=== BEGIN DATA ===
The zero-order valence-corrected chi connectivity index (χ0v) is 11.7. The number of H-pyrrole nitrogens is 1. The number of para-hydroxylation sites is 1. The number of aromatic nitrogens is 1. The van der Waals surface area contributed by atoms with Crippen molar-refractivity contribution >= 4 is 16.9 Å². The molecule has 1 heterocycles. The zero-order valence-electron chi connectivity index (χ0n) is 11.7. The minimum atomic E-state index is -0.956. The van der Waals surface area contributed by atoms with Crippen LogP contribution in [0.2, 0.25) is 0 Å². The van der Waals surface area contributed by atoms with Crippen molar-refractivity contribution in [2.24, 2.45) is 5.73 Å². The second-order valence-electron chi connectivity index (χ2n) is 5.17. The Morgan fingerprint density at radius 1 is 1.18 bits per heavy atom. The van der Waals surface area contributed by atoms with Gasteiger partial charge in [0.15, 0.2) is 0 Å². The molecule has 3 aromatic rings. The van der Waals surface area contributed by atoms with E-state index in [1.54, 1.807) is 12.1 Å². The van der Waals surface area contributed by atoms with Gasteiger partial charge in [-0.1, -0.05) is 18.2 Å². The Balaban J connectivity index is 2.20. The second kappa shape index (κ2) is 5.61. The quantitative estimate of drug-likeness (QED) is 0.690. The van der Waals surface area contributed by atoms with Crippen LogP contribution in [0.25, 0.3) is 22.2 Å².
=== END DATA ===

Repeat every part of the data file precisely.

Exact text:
The zero-order valence-corrected chi connectivity index (χ0v) is 11.7. The number of H-pyrrole nitrogens is 1. The number of para-hydroxylation sites is 1. The number of aromatic nitrogens is 1. The van der Waals surface area contributed by atoms with Crippen molar-refractivity contribution >= 4 is 16.9 Å². The molecule has 1 heterocycles. The zero-order valence-electron chi connectivity index (χ0n) is 11.7. The minimum atomic E-state index is -0.956. The van der Waals surface area contributed by atoms with Crippen LogP contribution in [0.2, 0.25) is 0 Å². The van der Waals surface area contributed by atoms with Crippen molar-refractivity contribution in [2.24, 2.45) is 5.73 Å². The second-order valence-electron chi connectivity index (χ2n) is 5.17. The Morgan fingerprint density at radius 1 is 1.18 bits per heavy atom. The van der Waals surface area contributed by atoms with Gasteiger partial charge in [0.15, 0.2) is 0 Å². The molecule has 3 aromatic rings. The van der Waals surface area contributed by atoms with E-state index in [1.54, 1.807) is 12.1 Å². The van der Waals surface area contributed by atoms with Gasteiger partial charge in [-0.1, -0.05) is 18.2 Å². The Balaban J connectivity index is 2.20. The second kappa shape index (κ2) is 5.61. The quantitative estimate of drug-likeness (QED) is 0.690. The van der Waals surface area contributed by atoms with Crippen LogP contribution in [0.25, 0.3) is 22.2 Å².